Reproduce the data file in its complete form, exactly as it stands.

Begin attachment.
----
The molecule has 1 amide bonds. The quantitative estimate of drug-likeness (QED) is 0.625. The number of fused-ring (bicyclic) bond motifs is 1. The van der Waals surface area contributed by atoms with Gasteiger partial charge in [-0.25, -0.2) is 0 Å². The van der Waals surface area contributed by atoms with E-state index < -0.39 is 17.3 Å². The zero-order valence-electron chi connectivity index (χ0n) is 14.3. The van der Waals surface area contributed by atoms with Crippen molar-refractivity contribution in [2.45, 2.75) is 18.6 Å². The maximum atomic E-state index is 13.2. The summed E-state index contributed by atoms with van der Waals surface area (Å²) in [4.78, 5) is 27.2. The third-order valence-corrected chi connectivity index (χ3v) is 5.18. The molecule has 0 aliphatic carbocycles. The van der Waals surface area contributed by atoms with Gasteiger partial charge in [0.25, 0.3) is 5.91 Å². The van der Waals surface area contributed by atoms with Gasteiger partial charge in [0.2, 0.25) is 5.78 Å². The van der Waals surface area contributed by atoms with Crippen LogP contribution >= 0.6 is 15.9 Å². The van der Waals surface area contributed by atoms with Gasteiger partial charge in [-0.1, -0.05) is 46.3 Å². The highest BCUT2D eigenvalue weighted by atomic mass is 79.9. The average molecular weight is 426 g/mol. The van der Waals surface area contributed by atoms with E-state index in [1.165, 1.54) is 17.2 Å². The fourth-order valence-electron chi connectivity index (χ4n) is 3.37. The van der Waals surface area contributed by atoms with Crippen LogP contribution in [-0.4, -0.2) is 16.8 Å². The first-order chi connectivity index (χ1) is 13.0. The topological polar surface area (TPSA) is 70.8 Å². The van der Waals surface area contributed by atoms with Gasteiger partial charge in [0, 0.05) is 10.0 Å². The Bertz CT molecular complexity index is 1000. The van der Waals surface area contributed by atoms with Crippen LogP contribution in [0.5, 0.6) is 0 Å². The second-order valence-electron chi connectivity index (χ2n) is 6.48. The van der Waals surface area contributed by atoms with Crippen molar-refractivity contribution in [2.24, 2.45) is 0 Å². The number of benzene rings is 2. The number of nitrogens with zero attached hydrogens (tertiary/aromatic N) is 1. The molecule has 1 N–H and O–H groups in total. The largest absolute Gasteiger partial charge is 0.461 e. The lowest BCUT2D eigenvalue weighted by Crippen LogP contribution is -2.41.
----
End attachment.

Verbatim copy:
The molecule has 1 amide bonds. The quantitative estimate of drug-likeness (QED) is 0.625. The number of fused-ring (bicyclic) bond motifs is 1. The van der Waals surface area contributed by atoms with Gasteiger partial charge in [-0.25, -0.2) is 0 Å². The van der Waals surface area contributed by atoms with E-state index < -0.39 is 17.3 Å². The zero-order valence-electron chi connectivity index (χ0n) is 14.3. The van der Waals surface area contributed by atoms with Crippen molar-refractivity contribution in [2.45, 2.75) is 18.6 Å². The maximum atomic E-state index is 13.2. The summed E-state index contributed by atoms with van der Waals surface area (Å²) in [4.78, 5) is 27.2. The third-order valence-corrected chi connectivity index (χ3v) is 5.18. The molecule has 0 aliphatic carbocycles. The van der Waals surface area contributed by atoms with Gasteiger partial charge in [0.25, 0.3) is 5.91 Å². The van der Waals surface area contributed by atoms with Gasteiger partial charge in [0.2, 0.25) is 5.78 Å². The van der Waals surface area contributed by atoms with Crippen LogP contribution >= 0.6 is 15.9 Å². The van der Waals surface area contributed by atoms with Gasteiger partial charge in [-0.1, -0.05) is 46.3 Å². The highest BCUT2D eigenvalue weighted by atomic mass is 79.9. The average molecular weight is 426 g/mol. The van der Waals surface area contributed by atoms with E-state index in [1.165, 1.54) is 17.2 Å². The fourth-order valence-electron chi connectivity index (χ4n) is 3.37. The van der Waals surface area contributed by atoms with Crippen LogP contribution in [-0.4, -0.2) is 16.8 Å². The first-order chi connectivity index (χ1) is 13.0. The topological polar surface area (TPSA) is 70.8 Å². The van der Waals surface area contributed by atoms with Gasteiger partial charge in [0, 0.05) is 10.0 Å². The Bertz CT molecular complexity index is 1000. The van der Waals surface area contributed by atoms with Crippen LogP contribution in [0.5, 0.6) is 0 Å². The second-order valence-electron chi connectivity index (χ2n) is 6.48. The van der Waals surface area contributed by atoms with Crippen molar-refractivity contribution in [2.24, 2.45) is 0 Å². The number of benzene rings is 2. The number of nitrogens with zero attached hydrogens (tertiary/aromatic N) is 1. The molecule has 1 N–H and O–H groups in total. The largest absolute Gasteiger partial charge is 0.461 e. The lowest BCUT2D eigenvalue weighted by Crippen LogP contribution is -2.41.